“Green Space” Exercise Can Boost Mental Health

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We all know that getting out in the fresh air can ease tension and make us feel good but now according to research from the UK, spending just 5 minutes outdoors exercising in a “green space”, can improve your mental health by boosting your mood and your self esteem.

“For the first time in the scientific literature, we have been able to show dose-response relationships for the positive effects of nature on human mental health” said Professor Jules Pretty from the University of Essex and leader of the research study.

The study involved looking at information on 1,250 people from a combination of 10 different studies.

The type of exercise the researchers examined included gardening, walking, cycling, fishing, boating, farming and horse riding, which took place in a nature setting such as a garden, park or nature trail.

Ok so we already know that a spot of fresh air can blow away the cobwebs and help you feel good but there are some interesting aspects to this research.

What was particularly interesting is that this type of exercise carried out in a nature setting or “green space” appeared to have the biggest impact on younger people and those who were stressed, inactive, or suffering from a mental illness.

“Employers, for example, could encourage staff in stressful workplaces to take a short walk at lunchtime in the nearest park to improve mental health” said Jules Pretty.

Another researcher in the study, Dr Jo Barton, also from Essex, reckons that if people took a daily walk in the countryside it would save the health service money and help keep the doctor away.

“There is a large potential benefit to individuals, society and to the costs of the health service if all groups of people were to ‘self -medicate’ more with green exercise” said Barton.

Other interesting findings revealed by the research were that although a longer time spent in the outdoors had positive benefits, the greatest benefit was actually seen in the first five minutes of being in the outdoors, and the most effective nature setting was somewhere near water such as a lake or a river.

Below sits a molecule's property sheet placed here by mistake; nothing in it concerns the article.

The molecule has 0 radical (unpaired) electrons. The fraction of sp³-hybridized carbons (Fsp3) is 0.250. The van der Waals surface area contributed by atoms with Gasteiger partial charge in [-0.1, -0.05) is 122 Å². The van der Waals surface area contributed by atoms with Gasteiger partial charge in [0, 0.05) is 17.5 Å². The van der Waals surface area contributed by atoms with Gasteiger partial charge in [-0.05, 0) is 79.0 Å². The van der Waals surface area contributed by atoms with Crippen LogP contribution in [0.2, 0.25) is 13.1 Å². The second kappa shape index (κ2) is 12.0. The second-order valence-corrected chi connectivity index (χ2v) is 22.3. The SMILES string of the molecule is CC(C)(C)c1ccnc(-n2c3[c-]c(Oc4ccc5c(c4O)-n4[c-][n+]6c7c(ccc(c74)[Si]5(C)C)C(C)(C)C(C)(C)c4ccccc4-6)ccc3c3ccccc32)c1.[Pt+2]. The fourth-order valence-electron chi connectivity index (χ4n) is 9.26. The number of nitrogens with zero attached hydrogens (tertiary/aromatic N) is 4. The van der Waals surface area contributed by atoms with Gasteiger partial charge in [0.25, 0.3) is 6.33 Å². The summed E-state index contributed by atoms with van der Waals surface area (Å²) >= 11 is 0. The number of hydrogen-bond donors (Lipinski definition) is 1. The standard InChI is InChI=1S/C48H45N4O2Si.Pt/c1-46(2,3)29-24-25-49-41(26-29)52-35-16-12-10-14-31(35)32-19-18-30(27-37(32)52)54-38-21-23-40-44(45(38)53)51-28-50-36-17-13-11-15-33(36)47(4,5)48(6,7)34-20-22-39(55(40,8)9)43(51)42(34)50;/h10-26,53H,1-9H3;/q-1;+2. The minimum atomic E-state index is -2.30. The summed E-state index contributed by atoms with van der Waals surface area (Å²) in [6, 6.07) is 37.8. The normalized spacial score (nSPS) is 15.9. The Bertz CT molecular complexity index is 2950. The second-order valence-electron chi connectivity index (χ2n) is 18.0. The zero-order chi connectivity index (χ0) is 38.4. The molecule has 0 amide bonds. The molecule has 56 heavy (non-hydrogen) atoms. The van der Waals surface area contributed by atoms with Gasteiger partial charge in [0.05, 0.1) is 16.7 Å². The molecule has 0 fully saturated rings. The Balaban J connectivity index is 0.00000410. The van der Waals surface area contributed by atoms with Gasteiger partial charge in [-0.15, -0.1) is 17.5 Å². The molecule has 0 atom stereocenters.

The researchers claim that the study “confirms that the environment provides an important health service”.
The research has been published in the Environmental Science and Technology journal.

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  1. Michelangelo Raiano
    Posted January 11, 2011 at 11:17 am | Permalink

    Spending time in nature and exercising have been two of the most useful and valuable tools I’ve ever used for improving mood and balancing emotions as well as helping me feel generally calmer and more optimistic in life. They are things anyone can implement by themselves, feel results straight away and of course there are no negative side-effects!

    M :)

  2. Michelangelo Raiano
    Posted January 11, 2011 at 11:21 am | Permalink

    On my website I made a list over 20 mostly free tools and techniques, available to everyone, that have helped me over the years and NEVER fail to bring me back to balance if ever I stray off track a little. Take a look and try them out for yourself… http://www.youcanbeyourself.com

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